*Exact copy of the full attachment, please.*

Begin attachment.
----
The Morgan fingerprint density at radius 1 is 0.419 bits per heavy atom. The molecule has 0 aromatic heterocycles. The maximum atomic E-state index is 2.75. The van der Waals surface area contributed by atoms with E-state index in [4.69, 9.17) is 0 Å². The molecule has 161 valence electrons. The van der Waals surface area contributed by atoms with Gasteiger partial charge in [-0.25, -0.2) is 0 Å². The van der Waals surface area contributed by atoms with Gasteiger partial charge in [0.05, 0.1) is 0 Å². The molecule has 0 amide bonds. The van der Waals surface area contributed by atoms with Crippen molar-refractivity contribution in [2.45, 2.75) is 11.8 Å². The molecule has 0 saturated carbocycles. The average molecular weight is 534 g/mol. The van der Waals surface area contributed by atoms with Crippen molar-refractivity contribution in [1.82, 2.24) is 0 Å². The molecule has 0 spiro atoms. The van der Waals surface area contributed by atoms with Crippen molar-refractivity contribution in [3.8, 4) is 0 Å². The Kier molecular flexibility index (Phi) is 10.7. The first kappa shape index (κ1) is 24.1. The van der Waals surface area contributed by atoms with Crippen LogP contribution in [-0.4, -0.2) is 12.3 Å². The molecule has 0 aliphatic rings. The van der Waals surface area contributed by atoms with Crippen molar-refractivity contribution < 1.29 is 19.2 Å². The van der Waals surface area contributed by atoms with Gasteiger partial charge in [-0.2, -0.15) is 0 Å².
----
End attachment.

The Morgan fingerprint density at radius 1 is 0.419 bits per heavy atom. The molecule has 0 aromatic heterocycles. The maximum atomic E-state index is 2.75. The van der Waals surface area contributed by atoms with E-state index in [4.69, 9.17) is 0 Å². The molecule has 161 valence electrons. The van der Waals surface area contributed by atoms with Gasteiger partial charge in [-0.25, -0.2) is 0 Å². The van der Waals surface area contributed by atoms with Gasteiger partial charge in [0.05, 0.1) is 0 Å². The molecule has 0 amide bonds. The van der Waals surface area contributed by atoms with Crippen molar-refractivity contribution in [2.45, 2.75) is 11.8 Å². The molecule has 0 saturated carbocycles. The average molecular weight is 534 g/mol. The van der Waals surface area contributed by atoms with Crippen molar-refractivity contribution in [1.82, 2.24) is 0 Å². The molecule has 0 spiro atoms. The van der Waals surface area contributed by atoms with Crippen molar-refractivity contribution in [3.8, 4) is 0 Å². The Kier molecular flexibility index (Phi) is 10.7. The first kappa shape index (κ1) is 24.1. The van der Waals surface area contributed by atoms with Crippen LogP contribution in [-0.4, -0.2) is 12.3 Å². The molecule has 0 aliphatic rings. The van der Waals surface area contributed by atoms with Crippen molar-refractivity contribution < 1.29 is 19.2 Å². The van der Waals surface area contributed by atoms with Gasteiger partial charge in [-0.2, -0.15) is 0 Å².